. . . .

“For more than five years now, our channel has seen sustained growth—the result of your clear focus on ongoing professional development, tireless work, and continued entrepreneurial innovation,” Teicher told booksellers. He acknowledged that some stores continue to face challenges, particularly as retail dollars continue to shift online. But he assured booksellers, “Our advocacy on your behalf regarding a level playing field will continue as a major priority for 2018.”

. . . .

In addition to working for a playing field on which physical and online stores are treated equally, other bookseller priorities emerged over the course of the conference’s four days—among them the need for diversity in the book business. As Hannah Oliver Depp of Word Books in Brooklyn, N.Y., and Jersey City, N.J., a member of the ABA Task Force on Diversity, noted, “We’ve made a lot of progress, and we have a lot further to go.”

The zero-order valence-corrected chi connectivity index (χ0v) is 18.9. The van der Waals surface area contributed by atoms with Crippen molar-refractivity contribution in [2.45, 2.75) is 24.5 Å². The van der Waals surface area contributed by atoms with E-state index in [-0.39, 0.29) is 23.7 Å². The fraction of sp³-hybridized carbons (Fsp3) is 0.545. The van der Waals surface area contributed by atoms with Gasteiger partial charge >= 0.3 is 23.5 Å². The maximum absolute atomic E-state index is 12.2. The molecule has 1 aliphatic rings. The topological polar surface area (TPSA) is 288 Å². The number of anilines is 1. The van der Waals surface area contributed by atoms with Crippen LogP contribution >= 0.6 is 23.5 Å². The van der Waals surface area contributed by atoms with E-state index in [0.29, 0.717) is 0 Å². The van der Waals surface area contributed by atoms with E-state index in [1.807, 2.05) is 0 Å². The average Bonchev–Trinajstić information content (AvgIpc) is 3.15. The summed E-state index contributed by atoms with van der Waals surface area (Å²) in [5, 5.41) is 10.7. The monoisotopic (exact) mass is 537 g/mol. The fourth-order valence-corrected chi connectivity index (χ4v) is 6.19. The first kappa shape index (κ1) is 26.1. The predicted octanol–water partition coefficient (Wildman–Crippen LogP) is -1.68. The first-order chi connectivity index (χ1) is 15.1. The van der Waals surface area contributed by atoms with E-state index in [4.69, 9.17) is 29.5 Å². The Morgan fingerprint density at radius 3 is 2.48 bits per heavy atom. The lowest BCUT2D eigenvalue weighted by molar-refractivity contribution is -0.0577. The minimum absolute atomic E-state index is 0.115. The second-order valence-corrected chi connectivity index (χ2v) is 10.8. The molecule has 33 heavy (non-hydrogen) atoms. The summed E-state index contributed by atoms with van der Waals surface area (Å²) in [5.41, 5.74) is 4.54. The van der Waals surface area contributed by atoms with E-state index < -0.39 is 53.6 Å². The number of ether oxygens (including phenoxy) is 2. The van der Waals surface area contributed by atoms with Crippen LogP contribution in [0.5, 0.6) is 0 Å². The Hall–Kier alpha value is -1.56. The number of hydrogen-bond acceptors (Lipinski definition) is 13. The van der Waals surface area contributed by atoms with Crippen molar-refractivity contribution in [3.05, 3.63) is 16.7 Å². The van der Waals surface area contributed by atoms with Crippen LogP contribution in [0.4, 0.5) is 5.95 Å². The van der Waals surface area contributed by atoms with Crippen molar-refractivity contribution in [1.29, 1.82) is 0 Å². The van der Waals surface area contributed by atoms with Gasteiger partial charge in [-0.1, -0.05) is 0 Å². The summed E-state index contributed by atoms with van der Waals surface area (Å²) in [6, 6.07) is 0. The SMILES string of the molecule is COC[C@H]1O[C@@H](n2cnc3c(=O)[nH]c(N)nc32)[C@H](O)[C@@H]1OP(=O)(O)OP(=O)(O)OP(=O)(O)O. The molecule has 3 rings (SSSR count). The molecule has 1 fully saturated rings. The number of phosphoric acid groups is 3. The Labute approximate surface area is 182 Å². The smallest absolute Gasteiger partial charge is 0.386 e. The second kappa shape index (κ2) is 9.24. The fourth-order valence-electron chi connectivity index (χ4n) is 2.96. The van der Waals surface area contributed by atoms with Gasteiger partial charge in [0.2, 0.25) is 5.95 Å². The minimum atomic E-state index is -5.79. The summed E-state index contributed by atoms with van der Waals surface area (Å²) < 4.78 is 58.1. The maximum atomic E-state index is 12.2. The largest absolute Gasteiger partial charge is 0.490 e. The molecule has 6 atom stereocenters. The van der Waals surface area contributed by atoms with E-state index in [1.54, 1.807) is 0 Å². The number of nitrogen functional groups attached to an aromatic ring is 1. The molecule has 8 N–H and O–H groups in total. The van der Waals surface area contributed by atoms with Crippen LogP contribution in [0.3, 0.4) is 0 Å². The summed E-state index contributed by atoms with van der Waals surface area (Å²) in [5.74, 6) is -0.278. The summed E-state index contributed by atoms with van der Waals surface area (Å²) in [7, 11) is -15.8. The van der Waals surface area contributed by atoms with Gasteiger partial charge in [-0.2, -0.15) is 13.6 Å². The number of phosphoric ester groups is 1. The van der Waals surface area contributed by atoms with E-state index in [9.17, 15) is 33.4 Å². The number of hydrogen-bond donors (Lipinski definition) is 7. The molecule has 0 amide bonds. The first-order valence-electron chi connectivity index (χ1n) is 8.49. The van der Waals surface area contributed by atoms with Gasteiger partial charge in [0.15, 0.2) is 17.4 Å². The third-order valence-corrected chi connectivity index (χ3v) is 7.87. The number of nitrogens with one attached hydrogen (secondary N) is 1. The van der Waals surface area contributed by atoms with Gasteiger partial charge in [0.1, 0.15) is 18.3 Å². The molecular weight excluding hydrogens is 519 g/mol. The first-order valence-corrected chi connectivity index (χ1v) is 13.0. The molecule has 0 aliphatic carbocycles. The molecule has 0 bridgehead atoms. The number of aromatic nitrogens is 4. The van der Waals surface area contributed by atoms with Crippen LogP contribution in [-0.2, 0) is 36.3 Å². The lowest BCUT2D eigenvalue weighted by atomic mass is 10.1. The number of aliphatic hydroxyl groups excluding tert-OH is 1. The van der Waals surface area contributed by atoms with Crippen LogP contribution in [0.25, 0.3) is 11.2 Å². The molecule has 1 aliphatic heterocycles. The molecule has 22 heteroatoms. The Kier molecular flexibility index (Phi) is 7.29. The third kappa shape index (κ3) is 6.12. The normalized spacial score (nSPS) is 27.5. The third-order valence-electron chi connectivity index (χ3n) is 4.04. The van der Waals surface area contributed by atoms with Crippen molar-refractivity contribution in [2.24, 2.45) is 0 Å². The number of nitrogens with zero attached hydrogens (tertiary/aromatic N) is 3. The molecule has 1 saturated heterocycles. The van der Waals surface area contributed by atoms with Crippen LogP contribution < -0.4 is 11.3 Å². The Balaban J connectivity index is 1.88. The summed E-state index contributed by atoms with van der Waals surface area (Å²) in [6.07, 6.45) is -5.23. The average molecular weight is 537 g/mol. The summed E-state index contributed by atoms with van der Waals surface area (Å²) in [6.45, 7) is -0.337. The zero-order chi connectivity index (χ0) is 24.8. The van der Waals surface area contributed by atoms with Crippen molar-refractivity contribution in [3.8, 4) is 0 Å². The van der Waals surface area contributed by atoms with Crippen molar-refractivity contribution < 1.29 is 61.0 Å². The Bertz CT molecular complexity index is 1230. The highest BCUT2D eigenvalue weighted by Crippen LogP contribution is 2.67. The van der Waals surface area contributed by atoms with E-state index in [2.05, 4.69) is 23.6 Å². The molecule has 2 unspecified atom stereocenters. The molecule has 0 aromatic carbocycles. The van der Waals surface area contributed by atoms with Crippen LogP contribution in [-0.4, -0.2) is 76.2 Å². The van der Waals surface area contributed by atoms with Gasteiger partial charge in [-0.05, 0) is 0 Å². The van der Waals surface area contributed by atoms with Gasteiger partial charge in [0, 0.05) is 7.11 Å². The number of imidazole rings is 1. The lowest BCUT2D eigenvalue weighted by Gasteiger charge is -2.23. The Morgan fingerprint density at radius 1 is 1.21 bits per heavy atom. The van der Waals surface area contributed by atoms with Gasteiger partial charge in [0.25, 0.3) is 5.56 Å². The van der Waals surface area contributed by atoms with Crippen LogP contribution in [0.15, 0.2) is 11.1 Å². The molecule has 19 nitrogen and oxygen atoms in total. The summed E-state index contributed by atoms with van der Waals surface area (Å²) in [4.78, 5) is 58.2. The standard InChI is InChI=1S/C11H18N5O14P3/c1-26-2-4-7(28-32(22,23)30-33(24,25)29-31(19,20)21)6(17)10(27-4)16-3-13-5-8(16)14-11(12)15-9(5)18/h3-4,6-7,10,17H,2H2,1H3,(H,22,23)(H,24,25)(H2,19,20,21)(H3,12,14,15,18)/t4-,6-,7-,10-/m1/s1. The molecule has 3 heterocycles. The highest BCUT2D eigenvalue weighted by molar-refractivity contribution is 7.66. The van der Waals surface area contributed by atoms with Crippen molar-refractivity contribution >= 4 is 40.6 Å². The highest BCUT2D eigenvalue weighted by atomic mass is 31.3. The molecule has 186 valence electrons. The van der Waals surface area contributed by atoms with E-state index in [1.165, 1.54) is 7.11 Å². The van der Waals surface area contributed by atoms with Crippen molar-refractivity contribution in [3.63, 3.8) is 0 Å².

Keynoter Junot Díaz also pushed booksellers to do more for diverse books. In a powerful address, which he titled “In the Time of the Wolf and Fox I Dream of Books” (the “wolf” being conservative whites and the “fox” liberals), he elicited many tears and a standing ovation. Díaz criticized the book industry for being a business in which predominantly white gatekeepers publish predominantly white authors. It’s imperative, he said, for booksellers and librarians, who are on the front lines, to “stop talking about diversity and start decolonizing our shelves.” On behalf of the next generation, he called for “new stories where every single one of us can find ourselves.”